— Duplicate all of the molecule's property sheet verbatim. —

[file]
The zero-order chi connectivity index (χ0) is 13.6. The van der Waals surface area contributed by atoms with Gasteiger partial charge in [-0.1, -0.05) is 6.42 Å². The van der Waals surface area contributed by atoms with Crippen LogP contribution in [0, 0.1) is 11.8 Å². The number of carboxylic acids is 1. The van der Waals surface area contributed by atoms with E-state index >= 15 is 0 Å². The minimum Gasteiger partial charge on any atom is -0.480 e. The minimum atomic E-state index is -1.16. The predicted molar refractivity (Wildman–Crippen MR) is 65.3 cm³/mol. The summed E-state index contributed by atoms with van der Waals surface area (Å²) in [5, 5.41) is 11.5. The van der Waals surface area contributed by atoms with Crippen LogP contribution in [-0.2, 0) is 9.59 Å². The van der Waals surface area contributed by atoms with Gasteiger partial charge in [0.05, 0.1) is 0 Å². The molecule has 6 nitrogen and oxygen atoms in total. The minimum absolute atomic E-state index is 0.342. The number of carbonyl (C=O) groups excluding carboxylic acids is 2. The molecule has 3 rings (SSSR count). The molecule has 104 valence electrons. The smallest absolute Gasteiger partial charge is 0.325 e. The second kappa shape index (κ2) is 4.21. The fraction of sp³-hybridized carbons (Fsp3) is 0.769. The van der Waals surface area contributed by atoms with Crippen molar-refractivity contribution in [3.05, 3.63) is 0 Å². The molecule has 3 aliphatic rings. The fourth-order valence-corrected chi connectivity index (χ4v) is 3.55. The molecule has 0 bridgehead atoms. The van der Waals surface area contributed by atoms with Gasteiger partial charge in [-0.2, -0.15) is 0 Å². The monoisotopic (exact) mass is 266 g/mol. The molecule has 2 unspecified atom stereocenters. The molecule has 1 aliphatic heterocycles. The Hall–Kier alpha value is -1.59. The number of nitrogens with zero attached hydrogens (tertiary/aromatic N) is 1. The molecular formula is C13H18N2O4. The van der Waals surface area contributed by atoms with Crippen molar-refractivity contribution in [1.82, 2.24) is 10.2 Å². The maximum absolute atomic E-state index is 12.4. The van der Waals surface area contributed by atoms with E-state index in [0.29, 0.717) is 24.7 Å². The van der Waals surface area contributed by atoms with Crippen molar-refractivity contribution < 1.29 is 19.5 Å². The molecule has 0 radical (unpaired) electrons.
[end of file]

The zero-order chi connectivity index (χ0) is 13.6. The van der Waals surface area contributed by atoms with Gasteiger partial charge in [-0.1, -0.05) is 6.42 Å². The van der Waals surface area contributed by atoms with Crippen LogP contribution in [0, 0.1) is 11.8 Å². The number of carboxylic acids is 1. The van der Waals surface area contributed by atoms with E-state index >= 15 is 0 Å². The minimum Gasteiger partial charge on any atom is -0.480 e. The minimum atomic E-state index is -1.16. The predicted molar refractivity (Wildman–Crippen MR) is 65.3 cm³/mol. The summed E-state index contributed by atoms with van der Waals surface area (Å²) in [5, 5.41) is 11.5. The van der Waals surface area contributed by atoms with Crippen LogP contribution in [-0.2, 0) is 9.59 Å². The van der Waals surface area contributed by atoms with Gasteiger partial charge in [0.05, 0.1) is 0 Å². The molecule has 6 nitrogen and oxygen atoms in total. The minimum absolute atomic E-state index is 0.342. The number of carbonyl (C=O) groups excluding carboxylic acids is 2. The molecule has 3 rings (SSSR count). The molecule has 104 valence electrons. The smallest absolute Gasteiger partial charge is 0.325 e. The second kappa shape index (κ2) is 4.21. The fraction of sp³-hybridized carbons (Fsp3) is 0.769. The van der Waals surface area contributed by atoms with Crippen molar-refractivity contribution in [3.05, 3.63) is 0 Å². The molecule has 3 aliphatic rings. The fourth-order valence-corrected chi connectivity index (χ4v) is 3.55. The molecule has 0 bridgehead atoms. The van der Waals surface area contributed by atoms with Gasteiger partial charge in [-0.2, -0.15) is 0 Å². The monoisotopic (exact) mass is 266 g/mol. The molecule has 2 unspecified atom stereocenters. The molecule has 1 aliphatic heterocycles. The Hall–Kier alpha value is -1.59. The number of nitrogens with zero attached hydrogens (tertiary/aromatic N) is 1. The molecular formula is C13H18N2O4. The van der Waals surface area contributed by atoms with Crippen molar-refractivity contribution in [1.82, 2.24) is 10.2 Å². The maximum absolute atomic E-state index is 12.4. The van der Waals surface area contributed by atoms with E-state index in [0.29, 0.717) is 24.7 Å². The van der Waals surface area contributed by atoms with Crippen molar-refractivity contribution < 1.29 is 19.5 Å². The molecule has 0 radical (unpaired) electrons.